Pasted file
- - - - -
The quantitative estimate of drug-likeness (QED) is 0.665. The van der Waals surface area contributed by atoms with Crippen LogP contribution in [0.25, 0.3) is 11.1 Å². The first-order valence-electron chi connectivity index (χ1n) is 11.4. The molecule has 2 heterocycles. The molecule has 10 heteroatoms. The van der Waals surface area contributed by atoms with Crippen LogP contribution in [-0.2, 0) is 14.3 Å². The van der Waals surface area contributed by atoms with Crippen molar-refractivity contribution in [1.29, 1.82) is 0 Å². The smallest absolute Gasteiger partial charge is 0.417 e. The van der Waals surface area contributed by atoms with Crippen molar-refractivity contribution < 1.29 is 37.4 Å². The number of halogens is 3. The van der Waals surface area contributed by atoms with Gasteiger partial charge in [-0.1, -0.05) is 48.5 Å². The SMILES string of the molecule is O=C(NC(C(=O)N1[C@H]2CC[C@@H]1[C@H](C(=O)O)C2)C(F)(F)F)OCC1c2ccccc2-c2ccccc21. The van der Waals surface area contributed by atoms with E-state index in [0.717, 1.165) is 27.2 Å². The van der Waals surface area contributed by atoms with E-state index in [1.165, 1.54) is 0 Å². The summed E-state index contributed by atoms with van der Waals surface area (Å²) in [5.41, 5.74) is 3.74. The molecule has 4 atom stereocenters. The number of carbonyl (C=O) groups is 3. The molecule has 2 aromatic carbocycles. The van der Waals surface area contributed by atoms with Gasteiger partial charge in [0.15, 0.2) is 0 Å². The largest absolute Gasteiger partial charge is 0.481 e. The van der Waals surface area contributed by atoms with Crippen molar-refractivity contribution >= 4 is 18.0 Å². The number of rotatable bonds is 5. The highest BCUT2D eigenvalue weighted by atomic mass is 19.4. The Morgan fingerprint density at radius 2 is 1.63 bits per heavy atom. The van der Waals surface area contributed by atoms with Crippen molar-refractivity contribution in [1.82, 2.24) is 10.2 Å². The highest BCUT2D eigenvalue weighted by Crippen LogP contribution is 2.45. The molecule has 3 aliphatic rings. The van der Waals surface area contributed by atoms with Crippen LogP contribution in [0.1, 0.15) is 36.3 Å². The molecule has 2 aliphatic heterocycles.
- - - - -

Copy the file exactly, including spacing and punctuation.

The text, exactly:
The quantitative estimate of drug-likeness (QED) is 0.665. The van der Waals surface area contributed by atoms with Crippen LogP contribution in [0.25, 0.3) is 11.1 Å². The first-order valence-electron chi connectivity index (χ1n) is 11.4. The molecule has 2 heterocycles. The molecule has 10 heteroatoms. The van der Waals surface area contributed by atoms with Crippen LogP contribution in [-0.2, 0) is 14.3 Å². The van der Waals surface area contributed by atoms with Crippen molar-refractivity contribution in [1.29, 1.82) is 0 Å². The smallest absolute Gasteiger partial charge is 0.417 e. The van der Waals surface area contributed by atoms with Crippen molar-refractivity contribution < 1.29 is 37.4 Å². The number of halogens is 3. The van der Waals surface area contributed by atoms with Gasteiger partial charge in [-0.1, -0.05) is 48.5 Å². The SMILES string of the molecule is O=C(NC(C(=O)N1[C@H]2CC[C@@H]1[C@H](C(=O)O)C2)C(F)(F)F)OCC1c2ccccc2-c2ccccc21. The van der Waals surface area contributed by atoms with E-state index in [0.717, 1.165) is 27.2 Å². The van der Waals surface area contributed by atoms with E-state index in [1.165, 1.54) is 0 Å². The summed E-state index contributed by atoms with van der Waals surface area (Å²) in [5.41, 5.74) is 3.74. The molecule has 4 atom stereocenters. The number of carbonyl (C=O) groups is 3. The molecule has 2 aromatic carbocycles. The van der Waals surface area contributed by atoms with Gasteiger partial charge in [0.15, 0.2) is 0 Å². The largest absolute Gasteiger partial charge is 0.481 e. The van der Waals surface area contributed by atoms with Crippen molar-refractivity contribution >= 4 is 18.0 Å². The number of rotatable bonds is 5. The highest BCUT2D eigenvalue weighted by atomic mass is 19.4. The Morgan fingerprint density at radius 2 is 1.63 bits per heavy atom. The van der Waals surface area contributed by atoms with Crippen molar-refractivity contribution in [1.82, 2.24) is 10.2 Å². The highest BCUT2D eigenvalue weighted by Crippen LogP contribution is 2.45. The molecule has 3 aliphatic rings. The van der Waals surface area contributed by atoms with Crippen LogP contribution in [0.1, 0.15) is 36.3 Å². The molecule has 2 aliphatic heterocycles.